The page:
Inheritance tax death tax Property tax levied on the value of a property
e.g. house ownership tax in China



Receipt for payment of poll tax, Jefferson Parish, Louisiana, 1917

Types of taxes imposed

Tariffs* - levied on the movement of goods through a political border (also called customs duty) Transfer tax* levied on the transfer transaction (a.k.a. stamp duty) Toll* levied to travel via a road, bridge Wealth tax levied on net worth that exceeds a certain level Super profit tax* levied on windfall profit due to favourable market condition

e.g. Windfall profit tax on oil palm planters


Tax Compliance
McBarnet (2001) distinguishes between different forms of compliance: (a) committed compliance is taxpayers willingness to pay their taxes without complaints; (b) (b) capitulative compliance refers to reluctantly giving in and paying taxes; whereas (c) (c) creative compliance is defined as engagement to reduce taxes by taking advantage of possibilities to redefine income and deduct expenditures within the brackets of the law. (Kirchler, E. 2007, p. 22) Critical Success Factor Tax Compliance Behaviour!

Tax Compliance - Perception of Fairness

Research shows individual's perception of the fairness or equity of a law and regulations can influence his willingness to comply. Fairness in tax rates, bases, relieves, rebates.


Tax Compliance - Perception of Fairness

In the notion of ability-to-pay
the higher the tax rate, the more one pays for working hard; find ways to avoid tax (make sense)!

Tax Compliance Efficiency of Tax System

Canons of convenience, certainty and simplicity
complexity of tax system could lead to possible non-compliance difficult for individuals to understand it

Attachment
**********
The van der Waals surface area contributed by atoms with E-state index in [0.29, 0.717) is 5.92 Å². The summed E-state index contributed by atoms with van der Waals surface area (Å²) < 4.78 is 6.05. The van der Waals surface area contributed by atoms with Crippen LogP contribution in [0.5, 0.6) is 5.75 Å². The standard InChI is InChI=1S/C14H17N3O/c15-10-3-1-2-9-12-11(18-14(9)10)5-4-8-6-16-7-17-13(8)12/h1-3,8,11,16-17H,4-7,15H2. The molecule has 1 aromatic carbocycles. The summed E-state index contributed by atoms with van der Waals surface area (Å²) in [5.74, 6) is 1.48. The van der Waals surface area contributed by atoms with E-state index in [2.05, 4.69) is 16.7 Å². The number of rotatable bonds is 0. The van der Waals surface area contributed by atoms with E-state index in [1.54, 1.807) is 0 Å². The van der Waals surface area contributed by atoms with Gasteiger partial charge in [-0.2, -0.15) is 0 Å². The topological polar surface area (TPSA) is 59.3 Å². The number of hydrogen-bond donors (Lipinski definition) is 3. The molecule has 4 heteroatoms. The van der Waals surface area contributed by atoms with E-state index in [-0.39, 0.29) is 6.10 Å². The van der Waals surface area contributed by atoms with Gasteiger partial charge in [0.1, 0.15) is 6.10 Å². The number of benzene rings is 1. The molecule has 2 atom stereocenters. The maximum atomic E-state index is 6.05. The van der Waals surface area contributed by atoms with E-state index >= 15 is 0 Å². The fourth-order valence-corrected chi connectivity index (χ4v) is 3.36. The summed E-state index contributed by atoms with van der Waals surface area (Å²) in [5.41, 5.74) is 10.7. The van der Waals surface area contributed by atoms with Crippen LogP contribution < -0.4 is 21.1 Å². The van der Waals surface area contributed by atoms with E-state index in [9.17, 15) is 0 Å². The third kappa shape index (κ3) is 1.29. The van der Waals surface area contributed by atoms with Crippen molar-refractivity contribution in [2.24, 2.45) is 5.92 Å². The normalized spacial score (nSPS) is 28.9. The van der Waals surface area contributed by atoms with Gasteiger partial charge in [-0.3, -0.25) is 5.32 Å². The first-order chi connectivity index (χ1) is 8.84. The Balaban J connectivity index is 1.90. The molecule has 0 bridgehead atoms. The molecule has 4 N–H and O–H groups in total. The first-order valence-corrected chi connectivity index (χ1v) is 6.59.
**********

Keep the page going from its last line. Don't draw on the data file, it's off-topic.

Progressive v flat rate = high v low income earner.


Uncertainty in what is taxable or can be claimed as a deduction reduces compliance to the law.


Tax Compliance - Probability of Detection, Sanction and Penalty

Enforcement policy by the tax agency. The stronger the enforcement initiatives possibility of being detected would be perceived to be high; more likely an individual would comply. Encourage voluntary tax compliance. Severity of the sanction would have coersive effect on compliance

Tax Compliance - Contact with Tax Agency

Individual who has been subjected to a tax audit and thus had personal contact with the tax agency is more likely to comply with the tax law if the contact has been a favourable one. However, in some cases, contact could lead to increased resistance.
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Tax Compliance - Contact with Tax Agency

Tax agency should be service-oriented agency. System to improve contact: Self-assessment system scheduler tax deduction system e-filing

Tax Compliance - Education

Studies reveal that those who were least educated, were more likely to be ignorant about taxation; tend to view taxation only in terms of its burden. Campaigns should be organised to promote compliance and appreciation of benefits and services provided from tax revenue collected.

Tax returns filing and payment become more convenient and favourable.



Tax Compliance - Attitude Towards Government Policies

More pleased taxpayers (with services provided by government), more likely to comply with the law. State should establish a system,
for taxpayers to voice dissatisfaction; and allowing one to have a say in shaping policy Individuals who felt being treated fairly = more likely to comply.

E.g., public consultation involving business communities and NGOs to discuss GST implementation.